Knox College faculty receive Fulbright Fellowships
Karen Kampwirth to teach and study in Argentina; Jeremy Day O'Connell to conduct research in Scotland.
April 27, 2009
The U.S. Department of State's Bureau of Cultural Affairs has awarded two Knox College faculty highly coveted Fulbright Scholar Fellowships to lecture and conduct research overseas. Karen Kampwirth, professor of political science and chair of the Latin American Studies program, will teach at the University of Buenos Aires in Argentina. Jeremy Day O'Connell, assistant professor of music, will study music and linguistics at the University of Edinburgh in Scotland from August to December, 2009.
Karen Kampwirth, Argentina
Kampwirth will teach a course in Central American feminism and anti-feminism at the University of Buenos Aires, where she presented a lecture on the same subject in 2005. That experience gave Kampwirth the opportunity to learn more about the university and meet the faculty, who invited her to apply for the Fulbright opportunity. At that time, she was the program director for the Knox College study abroad program at the Universidad de Palermo in Buenos Aires.
Kampwirth has lived and studied extensively in Central and northern South America: Venezuela, El Salvador, southern Mexico, and Nicaragua. She says her first experience in Argentina helped shape her research and informed work on her forthcoming book, Gender and Populism in Latin America: Passionate Politics.
"This is the top public university in Argentina," she adds. "But Central American feminism and antifeminism is an area they don't have an expert in - and the area I know best. Teaching in Spanish means I can engage the students in the topic while I learn from them as well."
In addition to her course, Kampwirth also will help organize a graduate conference for the university and conduct preliminary research for future study. "Argentina and Nicaragua are the two Latin American countries that have been at the forefront of antifeminist organizing internationally," Kampwirth says. "I have already done extensive work on Nicaraguan antifeminism and plan to do some preliminary work on the history of Argentine antifeminism."
In addition, her husband Duane Oldfield, associate professor of political science at Knox and chair of the political science department, will serve as program director for Knox's study abroad program in Buenos Aires. Their children will enroll in a Spanish-speaking school. "This is a great opportunity for them to be immersed in the language and culture of Argentina," she adds.
Jeremy Day-O'Connell, Scotland
Day-O'Connell will study the musical aspects of spoken language at the University of Edinburgh.
According to Day-O'Connell, the University of Edinburgh has a world-class linguistics program and state-of-the-art phonology laboratory, where he will be conducting lab and field work recording native speakers of various languages.
"This will give me a chance to immerse myself in a totally new research area. It will represent a fairly drastic re-orientation in my research. And from my research, I would hope down the road to teach a class on the relationship between music and language," he said.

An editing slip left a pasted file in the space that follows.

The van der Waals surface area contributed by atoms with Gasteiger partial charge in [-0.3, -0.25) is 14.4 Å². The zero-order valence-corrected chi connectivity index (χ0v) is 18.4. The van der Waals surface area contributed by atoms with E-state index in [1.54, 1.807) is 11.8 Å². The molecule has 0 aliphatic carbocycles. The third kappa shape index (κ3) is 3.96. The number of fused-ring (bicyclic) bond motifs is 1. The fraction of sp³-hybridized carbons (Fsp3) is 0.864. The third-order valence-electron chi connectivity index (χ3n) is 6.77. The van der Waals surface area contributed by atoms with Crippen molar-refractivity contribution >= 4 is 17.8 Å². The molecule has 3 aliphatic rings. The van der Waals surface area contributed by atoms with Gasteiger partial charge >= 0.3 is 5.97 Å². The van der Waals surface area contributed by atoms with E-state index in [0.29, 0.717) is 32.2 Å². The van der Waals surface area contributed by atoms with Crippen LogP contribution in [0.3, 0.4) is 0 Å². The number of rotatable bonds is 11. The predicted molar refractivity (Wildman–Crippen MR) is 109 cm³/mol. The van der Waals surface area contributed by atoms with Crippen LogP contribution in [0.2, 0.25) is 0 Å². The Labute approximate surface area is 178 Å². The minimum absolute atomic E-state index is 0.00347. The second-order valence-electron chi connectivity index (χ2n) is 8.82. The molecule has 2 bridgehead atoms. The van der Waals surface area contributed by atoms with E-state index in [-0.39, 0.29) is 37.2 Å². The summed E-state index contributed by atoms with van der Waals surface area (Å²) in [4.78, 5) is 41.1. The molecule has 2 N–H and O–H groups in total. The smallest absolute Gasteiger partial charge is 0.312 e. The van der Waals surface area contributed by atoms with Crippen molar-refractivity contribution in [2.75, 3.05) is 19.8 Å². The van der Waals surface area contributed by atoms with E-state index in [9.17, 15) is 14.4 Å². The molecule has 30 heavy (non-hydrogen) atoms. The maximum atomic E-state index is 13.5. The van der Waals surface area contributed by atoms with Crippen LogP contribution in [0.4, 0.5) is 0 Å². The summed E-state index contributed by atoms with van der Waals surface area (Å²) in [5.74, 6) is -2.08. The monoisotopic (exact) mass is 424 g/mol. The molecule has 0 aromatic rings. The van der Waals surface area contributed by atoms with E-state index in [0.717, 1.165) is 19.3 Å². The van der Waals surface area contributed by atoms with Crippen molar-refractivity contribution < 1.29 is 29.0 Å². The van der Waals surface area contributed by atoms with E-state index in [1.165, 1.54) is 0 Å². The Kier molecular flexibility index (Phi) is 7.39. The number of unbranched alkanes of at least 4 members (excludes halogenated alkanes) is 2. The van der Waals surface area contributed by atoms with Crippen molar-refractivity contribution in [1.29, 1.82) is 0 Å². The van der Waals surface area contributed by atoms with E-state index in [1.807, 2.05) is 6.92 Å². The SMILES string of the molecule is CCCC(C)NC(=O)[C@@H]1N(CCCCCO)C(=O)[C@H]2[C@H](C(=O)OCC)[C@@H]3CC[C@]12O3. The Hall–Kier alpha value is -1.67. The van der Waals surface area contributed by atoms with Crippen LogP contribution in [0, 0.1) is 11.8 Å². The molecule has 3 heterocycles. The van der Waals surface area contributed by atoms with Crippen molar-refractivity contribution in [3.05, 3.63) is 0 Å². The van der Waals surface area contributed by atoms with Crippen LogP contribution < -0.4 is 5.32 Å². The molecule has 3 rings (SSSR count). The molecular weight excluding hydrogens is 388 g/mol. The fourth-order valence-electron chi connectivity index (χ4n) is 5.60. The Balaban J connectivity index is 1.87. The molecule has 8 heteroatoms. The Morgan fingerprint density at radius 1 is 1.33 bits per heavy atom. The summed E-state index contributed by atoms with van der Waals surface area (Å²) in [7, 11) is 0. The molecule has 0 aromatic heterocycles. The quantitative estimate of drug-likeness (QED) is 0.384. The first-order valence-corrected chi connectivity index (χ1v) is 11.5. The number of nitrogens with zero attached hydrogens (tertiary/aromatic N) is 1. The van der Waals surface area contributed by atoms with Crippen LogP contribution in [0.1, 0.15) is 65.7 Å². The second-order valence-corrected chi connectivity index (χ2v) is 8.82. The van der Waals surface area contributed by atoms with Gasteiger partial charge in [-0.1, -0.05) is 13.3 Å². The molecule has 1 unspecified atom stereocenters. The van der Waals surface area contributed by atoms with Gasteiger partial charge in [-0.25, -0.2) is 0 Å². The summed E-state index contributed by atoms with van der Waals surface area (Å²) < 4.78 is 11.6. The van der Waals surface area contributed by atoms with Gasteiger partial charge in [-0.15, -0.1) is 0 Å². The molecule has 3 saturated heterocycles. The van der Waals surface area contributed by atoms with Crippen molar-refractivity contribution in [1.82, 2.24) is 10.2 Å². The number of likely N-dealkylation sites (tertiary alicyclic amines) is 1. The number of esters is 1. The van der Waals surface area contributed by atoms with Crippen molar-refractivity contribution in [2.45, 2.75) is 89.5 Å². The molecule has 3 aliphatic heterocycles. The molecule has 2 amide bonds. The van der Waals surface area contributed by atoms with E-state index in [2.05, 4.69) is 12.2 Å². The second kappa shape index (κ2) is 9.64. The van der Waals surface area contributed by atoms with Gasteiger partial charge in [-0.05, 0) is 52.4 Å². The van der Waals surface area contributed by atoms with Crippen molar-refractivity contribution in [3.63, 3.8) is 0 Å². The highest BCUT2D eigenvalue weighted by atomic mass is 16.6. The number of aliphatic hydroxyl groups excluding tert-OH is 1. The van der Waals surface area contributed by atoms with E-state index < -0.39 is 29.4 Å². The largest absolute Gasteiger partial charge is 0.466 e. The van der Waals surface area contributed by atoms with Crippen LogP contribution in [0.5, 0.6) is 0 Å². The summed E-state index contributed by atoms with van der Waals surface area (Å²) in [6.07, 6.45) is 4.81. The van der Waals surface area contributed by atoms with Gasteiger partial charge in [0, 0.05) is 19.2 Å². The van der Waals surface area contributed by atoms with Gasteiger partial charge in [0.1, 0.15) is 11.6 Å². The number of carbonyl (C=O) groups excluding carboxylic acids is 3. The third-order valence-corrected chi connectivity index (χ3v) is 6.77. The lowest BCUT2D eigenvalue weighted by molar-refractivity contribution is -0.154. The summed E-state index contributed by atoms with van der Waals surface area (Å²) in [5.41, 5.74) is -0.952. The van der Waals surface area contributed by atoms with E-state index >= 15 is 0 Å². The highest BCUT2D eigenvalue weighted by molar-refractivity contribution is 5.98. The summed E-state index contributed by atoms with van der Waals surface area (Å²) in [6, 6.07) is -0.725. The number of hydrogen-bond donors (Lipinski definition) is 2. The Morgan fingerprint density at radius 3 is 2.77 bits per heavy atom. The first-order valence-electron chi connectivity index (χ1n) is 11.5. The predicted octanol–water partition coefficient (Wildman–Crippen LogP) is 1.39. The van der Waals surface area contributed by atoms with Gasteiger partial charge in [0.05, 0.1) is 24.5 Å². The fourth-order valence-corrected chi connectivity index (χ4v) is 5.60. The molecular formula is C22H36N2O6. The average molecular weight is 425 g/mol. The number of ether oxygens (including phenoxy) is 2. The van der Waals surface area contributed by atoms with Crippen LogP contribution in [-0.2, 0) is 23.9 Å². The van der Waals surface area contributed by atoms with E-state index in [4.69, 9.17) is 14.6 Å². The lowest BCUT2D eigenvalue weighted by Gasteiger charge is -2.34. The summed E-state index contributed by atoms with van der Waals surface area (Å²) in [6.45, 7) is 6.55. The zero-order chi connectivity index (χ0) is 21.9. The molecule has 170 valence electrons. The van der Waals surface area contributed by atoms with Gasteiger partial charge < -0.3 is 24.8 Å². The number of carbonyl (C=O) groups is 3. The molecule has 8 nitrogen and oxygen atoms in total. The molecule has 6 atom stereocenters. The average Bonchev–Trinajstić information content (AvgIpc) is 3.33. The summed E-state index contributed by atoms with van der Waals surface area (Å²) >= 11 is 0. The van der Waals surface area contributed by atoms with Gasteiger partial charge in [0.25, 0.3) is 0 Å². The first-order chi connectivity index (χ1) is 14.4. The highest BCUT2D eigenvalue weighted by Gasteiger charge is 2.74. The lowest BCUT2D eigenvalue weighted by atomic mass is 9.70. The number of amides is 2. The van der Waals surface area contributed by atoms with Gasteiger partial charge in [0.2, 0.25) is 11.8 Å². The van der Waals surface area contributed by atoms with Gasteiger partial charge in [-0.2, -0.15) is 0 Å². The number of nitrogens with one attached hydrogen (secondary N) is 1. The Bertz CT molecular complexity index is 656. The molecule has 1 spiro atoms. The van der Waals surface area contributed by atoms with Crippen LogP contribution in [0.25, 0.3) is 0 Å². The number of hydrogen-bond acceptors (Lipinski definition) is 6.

According to Day-O'Connell, a lot of scholars are interested in the relationship between music and language. This includes musicologists, linguists, psychologists and biologists. Sing-song phrases like ‘yoo-hoo,' ‘bye-bye,' ‘air-ball,' etc. can tell something about the evolutionary origins of music and language. "With my background in mathematics and my basic affinity for scientific thinking, I felt that an empirical methodology was needed and I was eager to pursue it. My reading in linguistics, however, has been quite challenging for me, and so I felt the need to surround myself with colleagues who could help. Edinburgh will be the perfect place for that."
Day-O'Connell, his wife Sarah, also an assistant professor of music at Knox College, and their two children will stay in Edinburgh from August through December.
The Fulbright Program, sponsored by the U.S. Department of State's Bureau of Educational and Cultural Affairs, is the U.S. government's flagship international exchange program and is supported by the people of the United States and partner countries around the world. Under a cooperative agreement with the Bureau, the Council for International Exchange of Scholars (CIES) assists in the administration of the Fulbright Scholar Program for faculty and professionals.
Each year, American scholars and professionals travel to approximately 125 countries, where they lecture and conduct research in a wide variety of academic and professional fields. Fulbright awards include lecturing, research, and combination lecturing-research awards. Each award is country-specific, and usually discipline-specific.
Since 1946, the Fulbright Program has provided more than 286,000 participants from over 155 countries with the opportunity to study, teach and conduct research, to exchange ideas and contribute to finding solutions to shared international concerns. More information at the CIES website http://www.cies.org/.